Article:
In just two weeks Dr Edwin Quarello, from St. Joseph Hospital in Marseille, had the answer to a clinical question he had been asking for years: Is it possible to check for major congenital heart defects (CHD) across the general population of pregnant women before the second trimester?
Over the past 15 years foetal echocardiography exams have been increasingly used to detect CHD in high-risk populations, yet a 2004 study published in Prenatal Diagnosis showed that most cases of CHDs would occur in low-risk populations. Heart defects are a leading cause of death during the first year of life, touching five to nine newborns in the general population, and nearly every case of CHD is already established in the foetus by the first trimester.
Quarello has been preaching the benefits of early detection in the first trimester, and teaching colleagues in the south of France how to perform what he calls the basic exam for the past 10 years. Last year he decided to use a novel methodology called a ‘flash study’, supported by the French College of Foetal Ultrasound (CFEF), to find out if the basic protocol could be competently performed by someone with basic ultrasound skills.
That French twist in clinical studies was introduced at the 2010 meeting of CFEF by Dr Laurent Salomon, who participated in this study and is a co-author of the resulting paper. The focus for a flash study must be narrowed to a single question, Quarello explained, and it must be conducted in a very short period, in this case just two weeks.
More than 150 physicians and midwives responded to his invitation to participate in the study. ‘What we asked was whether it would be possible for the participant to include all the views of the heart that we wanted to use for the study without modifying their time or methods during a routine first-trimester ultrasound examination.’ In one word, the answer is yes.
In a paper published in February, 2017 in Ultrasound in Obstetrics & Gynaecology, Quarello, et al. wrote: ‘This is the first such study of the feasibility of a first-trimester basic heart examination; the study was multicentric as opposed to previous studies in individual centres; the majority of observers were not echocardiography experts; and we present new criteria for assuring and assessing the quality of foetal echocardiography when obtaining 4CV (four-chamber view) and 3VT (three vessels and trachea) view cross-sections through the use of colour and/or power Doppler modes.’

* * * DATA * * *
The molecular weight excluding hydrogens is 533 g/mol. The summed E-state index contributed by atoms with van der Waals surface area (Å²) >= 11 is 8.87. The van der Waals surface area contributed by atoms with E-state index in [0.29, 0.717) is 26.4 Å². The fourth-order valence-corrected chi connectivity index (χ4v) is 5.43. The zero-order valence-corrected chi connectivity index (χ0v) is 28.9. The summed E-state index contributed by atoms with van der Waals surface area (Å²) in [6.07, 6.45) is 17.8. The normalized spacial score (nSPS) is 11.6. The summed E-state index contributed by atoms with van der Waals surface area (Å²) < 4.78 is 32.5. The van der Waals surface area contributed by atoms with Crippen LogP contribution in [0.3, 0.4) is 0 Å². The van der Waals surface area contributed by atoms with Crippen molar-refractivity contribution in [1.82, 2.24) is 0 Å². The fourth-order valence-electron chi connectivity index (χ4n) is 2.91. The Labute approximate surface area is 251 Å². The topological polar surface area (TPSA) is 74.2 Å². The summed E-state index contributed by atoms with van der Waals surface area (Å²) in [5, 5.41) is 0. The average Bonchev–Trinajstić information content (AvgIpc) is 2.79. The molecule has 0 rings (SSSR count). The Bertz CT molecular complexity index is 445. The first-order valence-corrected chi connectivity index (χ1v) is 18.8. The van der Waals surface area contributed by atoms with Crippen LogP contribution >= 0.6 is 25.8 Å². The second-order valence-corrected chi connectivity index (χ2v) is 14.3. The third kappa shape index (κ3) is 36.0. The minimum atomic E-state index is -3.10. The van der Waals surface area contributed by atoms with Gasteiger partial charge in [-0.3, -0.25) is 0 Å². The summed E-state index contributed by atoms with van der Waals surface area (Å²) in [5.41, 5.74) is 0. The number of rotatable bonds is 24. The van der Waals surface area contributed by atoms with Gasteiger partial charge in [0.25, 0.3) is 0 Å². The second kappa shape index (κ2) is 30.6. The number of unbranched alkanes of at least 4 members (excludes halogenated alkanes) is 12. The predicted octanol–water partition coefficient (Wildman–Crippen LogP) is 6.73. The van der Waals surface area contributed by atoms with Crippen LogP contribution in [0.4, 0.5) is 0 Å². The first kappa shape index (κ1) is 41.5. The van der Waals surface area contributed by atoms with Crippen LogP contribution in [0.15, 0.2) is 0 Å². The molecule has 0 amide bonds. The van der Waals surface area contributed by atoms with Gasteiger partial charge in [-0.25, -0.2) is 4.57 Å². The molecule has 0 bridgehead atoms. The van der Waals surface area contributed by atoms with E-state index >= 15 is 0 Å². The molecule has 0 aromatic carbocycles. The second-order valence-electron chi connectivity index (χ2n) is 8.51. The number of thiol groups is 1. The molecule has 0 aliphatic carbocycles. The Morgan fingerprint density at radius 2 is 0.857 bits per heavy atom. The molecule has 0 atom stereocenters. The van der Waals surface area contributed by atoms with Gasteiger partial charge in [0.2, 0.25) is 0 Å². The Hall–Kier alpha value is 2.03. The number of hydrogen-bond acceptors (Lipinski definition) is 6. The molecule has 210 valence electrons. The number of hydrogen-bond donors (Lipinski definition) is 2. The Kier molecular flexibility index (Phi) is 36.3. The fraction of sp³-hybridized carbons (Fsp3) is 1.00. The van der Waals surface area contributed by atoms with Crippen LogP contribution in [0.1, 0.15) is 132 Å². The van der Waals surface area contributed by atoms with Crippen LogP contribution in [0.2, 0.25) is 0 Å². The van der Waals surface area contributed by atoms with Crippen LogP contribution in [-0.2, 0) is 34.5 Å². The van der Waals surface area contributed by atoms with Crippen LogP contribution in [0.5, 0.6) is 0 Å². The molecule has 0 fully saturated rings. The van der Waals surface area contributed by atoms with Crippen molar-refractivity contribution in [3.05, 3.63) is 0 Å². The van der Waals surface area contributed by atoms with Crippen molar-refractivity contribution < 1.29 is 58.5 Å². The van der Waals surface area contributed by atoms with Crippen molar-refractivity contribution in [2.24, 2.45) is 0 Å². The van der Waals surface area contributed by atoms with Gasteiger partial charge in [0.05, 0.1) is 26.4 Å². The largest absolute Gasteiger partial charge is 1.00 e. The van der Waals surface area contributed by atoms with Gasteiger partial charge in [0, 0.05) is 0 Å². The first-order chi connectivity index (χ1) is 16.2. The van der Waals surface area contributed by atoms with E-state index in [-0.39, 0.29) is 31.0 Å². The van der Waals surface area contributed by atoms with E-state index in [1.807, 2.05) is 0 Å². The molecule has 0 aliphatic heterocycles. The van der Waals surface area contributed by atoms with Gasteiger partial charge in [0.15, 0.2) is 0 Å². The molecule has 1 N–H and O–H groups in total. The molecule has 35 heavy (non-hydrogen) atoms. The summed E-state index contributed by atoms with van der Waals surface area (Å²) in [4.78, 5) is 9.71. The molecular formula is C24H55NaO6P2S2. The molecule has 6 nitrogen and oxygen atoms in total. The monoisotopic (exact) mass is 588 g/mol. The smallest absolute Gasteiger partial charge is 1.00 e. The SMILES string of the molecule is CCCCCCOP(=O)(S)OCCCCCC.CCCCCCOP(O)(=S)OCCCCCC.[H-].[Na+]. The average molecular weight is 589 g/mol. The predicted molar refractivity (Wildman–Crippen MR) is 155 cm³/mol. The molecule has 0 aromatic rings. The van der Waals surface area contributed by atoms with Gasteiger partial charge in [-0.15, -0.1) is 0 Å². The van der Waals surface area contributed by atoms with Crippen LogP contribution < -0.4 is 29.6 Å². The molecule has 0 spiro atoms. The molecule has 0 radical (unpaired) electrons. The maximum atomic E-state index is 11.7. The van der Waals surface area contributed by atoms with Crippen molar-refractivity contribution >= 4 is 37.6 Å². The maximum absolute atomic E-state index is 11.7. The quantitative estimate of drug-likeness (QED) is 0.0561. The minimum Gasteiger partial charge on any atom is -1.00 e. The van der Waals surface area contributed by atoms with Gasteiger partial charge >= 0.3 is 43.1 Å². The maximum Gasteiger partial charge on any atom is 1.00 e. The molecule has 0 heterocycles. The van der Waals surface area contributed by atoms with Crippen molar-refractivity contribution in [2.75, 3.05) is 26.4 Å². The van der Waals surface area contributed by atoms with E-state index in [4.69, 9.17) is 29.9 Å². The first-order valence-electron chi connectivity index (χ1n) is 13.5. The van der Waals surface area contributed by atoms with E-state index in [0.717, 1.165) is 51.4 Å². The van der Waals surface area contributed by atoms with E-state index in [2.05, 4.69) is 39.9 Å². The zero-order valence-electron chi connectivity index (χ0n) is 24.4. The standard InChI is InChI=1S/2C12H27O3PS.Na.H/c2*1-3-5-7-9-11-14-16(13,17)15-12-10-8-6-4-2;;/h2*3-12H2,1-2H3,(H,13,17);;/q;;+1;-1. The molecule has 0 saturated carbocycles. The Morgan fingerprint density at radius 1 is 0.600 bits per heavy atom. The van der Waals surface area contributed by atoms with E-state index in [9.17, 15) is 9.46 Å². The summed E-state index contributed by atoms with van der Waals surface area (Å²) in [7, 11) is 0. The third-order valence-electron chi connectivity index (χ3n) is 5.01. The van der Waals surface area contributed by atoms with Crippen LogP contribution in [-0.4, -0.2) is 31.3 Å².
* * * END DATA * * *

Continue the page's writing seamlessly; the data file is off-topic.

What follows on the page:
‘In the end only 60 participants completely fulfilled the criteria,’ Quarello said. Twelve were midwives, 48 were physicians. Asked if this meant that roughly one in three willing participants was actually qualified to perform the basic exam he designed, Quarello sighed, responding: ‘Many cases were excluded for reasons completely outside the technical skills of the physician or midwife performing the exam. The truth is that, in addition to the images, participants were required to provide patient information, such as last name, first name, date of birth, and so on. Where this information was not complete, the case could not be included in the study. Some participants simply did not know how to send the images electronically.’ The entire study was conducted by email, he said. Despite this limitation inherent in a flash study, the 60 participants who met the quality standards performed an average of 10 exams for a total of 597 cases of first-trimester ultrasound examinations screening for CHD.
The successfully acquired 4CV and 3VT views were assessed as normal for 435 cases, or 73 percent, thereby assuring parents. The remaining 30 percent of cases may merit a referral to a specialist. The authors note that some of the major CHDs detected would be amenable to skilled palliative surgery, while major defects, are associated with less successful surgical repair and termination of pregnancy may be an appropriate form of management.
‘Data suggest that psychological recovery after termination of pregnancy for foetal malformation is better the earlier the diagnosis is made,’ they wrote, or as Quarello explained, before the mother begins to feel the child moving and develops stronger attachment. The reason we are encouraging this exam during the first trimester is not to say to the world that we are able to see everything, but to show that we are able to screen, potentially to identify a major problem, which is different,’ he explained. ‘This study demonstrates the basic foetal heart exam can be performed without a high level of skills, and this is a major advance.’
Edwin Quarello MD is an obstetrician specialized in fetal medicine at the Institute for Reproductive Medicine at the St. Joseph Hospital in Marseille, France where he leads the service for obstetrical echography and prenatal diagnostics. He is a former clinical fellow in fetal cardiology at the Royal Brampton Hospital and St. Georges Hospital in London, UK.